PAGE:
Collaborator: Sevak associationPartially funded by SDC - Swiss Agency for Development and Cooperation City of YerevanEco Engineering
PartnersVillage of LdjashenArt and Cultural Studies Laboratory (ACSL)
Sound Installation and video, 2003
Our Stories is a multi-media audio installation created in collaboration with community youth. Stories are told by a group of culturally diverse high school students.
Five small-scale white houses create the main visual structure of the installation; contrasted with black electrical cords that act as lifelines. The visual part is minimalistic and the concentration of the piece is on the voices, the diverse voices of youth, in their original languages.
Each house has a sound system, which transmits a narrative in a specific language. Participating youth wrote stories about themselves, which they read in their native languages. Narratives were recorded and transmitted through the sound systems. A video of the students complements the installation as well as a wall with the printed stories as a visual component of the show.
The viewer can hear the voices as a whole or individually, each time experiencing a different combination of languages. They may or may not understand all or some of the languages, but they will experience the differences and the possibility of their coexistence in an environment.
Our Stories creates an atmosphere to showcase some of the languages spoken in our community, or in a more abstract way, to experience the sounds of various languages. Another idea of the project as a whole was to create an atmosphere for the youth to express themselves and learn about each other. During the workshops students interacted with one another and tried to be more accepting, something that is lacking in our society.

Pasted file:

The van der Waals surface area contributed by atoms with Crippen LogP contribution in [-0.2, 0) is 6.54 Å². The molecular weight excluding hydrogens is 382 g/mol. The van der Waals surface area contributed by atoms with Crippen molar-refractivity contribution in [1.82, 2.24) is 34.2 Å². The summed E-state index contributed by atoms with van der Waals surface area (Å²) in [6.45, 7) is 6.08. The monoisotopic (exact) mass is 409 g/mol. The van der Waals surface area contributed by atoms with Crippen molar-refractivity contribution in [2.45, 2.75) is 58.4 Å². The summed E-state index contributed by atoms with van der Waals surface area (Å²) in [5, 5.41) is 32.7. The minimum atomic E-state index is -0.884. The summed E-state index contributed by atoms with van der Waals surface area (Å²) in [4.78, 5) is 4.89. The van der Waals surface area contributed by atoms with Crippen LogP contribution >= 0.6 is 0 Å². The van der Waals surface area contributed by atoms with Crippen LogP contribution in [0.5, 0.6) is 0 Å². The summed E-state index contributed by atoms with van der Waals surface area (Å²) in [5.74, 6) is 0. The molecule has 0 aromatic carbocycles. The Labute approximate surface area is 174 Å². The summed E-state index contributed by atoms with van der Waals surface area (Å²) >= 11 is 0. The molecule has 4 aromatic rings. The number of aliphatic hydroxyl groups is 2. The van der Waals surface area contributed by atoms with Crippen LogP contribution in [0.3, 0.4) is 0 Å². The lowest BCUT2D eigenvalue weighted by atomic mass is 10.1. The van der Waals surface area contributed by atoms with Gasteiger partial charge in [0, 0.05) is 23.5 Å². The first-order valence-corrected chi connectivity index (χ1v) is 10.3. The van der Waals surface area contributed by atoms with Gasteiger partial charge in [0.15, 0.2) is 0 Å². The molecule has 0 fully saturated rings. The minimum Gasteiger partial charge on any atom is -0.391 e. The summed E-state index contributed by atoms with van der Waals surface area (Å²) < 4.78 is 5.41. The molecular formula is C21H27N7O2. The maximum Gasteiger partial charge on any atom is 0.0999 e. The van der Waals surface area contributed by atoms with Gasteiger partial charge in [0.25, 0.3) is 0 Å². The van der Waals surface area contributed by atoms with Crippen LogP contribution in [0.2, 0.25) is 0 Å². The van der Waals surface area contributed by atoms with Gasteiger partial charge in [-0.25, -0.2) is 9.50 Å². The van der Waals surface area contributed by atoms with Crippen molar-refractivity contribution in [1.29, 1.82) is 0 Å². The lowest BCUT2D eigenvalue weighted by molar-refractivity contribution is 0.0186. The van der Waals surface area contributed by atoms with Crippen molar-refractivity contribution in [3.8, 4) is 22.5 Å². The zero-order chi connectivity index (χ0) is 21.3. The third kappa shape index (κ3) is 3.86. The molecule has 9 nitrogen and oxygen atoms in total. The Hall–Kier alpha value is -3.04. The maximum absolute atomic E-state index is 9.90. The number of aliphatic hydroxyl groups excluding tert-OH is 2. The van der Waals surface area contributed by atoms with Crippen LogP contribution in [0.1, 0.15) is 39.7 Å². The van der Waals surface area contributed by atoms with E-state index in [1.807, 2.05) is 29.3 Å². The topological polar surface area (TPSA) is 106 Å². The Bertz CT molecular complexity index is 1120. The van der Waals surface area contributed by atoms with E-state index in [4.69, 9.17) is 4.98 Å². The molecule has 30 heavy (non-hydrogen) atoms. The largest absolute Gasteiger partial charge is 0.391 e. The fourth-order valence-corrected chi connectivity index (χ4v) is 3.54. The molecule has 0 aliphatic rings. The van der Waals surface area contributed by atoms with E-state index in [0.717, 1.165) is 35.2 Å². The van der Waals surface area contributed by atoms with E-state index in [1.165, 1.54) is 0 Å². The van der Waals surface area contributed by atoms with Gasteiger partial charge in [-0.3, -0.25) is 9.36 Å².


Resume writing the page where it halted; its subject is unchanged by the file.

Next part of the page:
More than 50 students, in Glendale, California, participated in workshops conducted for Our Stories. The outcome of the workshops was stories, sound recordings in 11 languages (Armenian, English, Farsi, French, Goujrati, Korean, Russian, Portuguese, Sinhalese, Spanish and Urdu) and artworks. All stories are translated in English, Spanish and Armenian.
This project is made possible, in part, by a grant from the California Council for the Humanities as part of the Council’s statewide California Stories Initiative. The COUNCIL is an independent non-profit organization and a state affiliate of the National Endowment for the Humanities. For more information on the Council and the California Stories Initiative, visit www.californiastories.org.
Photography, digital image, 2012-2014
Installation42 bouteilles en verre, papier, encre, dimensions variables, 2015
Quand la violence s’exerce autour de nous, il ne nous reste plus que de jeter une bouteille à la mer. Que dira le message dans la bouteille ?
Le monde se remplit de violences. Des monuments historiques sont détruits, car ils ne conviennent pas aux idéologies dominantes. L’histoire est déformée et niée et la mémoire est effacée, afin de créer le chaos et la zizanie pour mieux régner. Il n’y a pas de logique ni de raison humaine. La religion est un prétexte pour juger les identités et les comportements et de condamner ceux qui ne correspondent pas aux “normes”.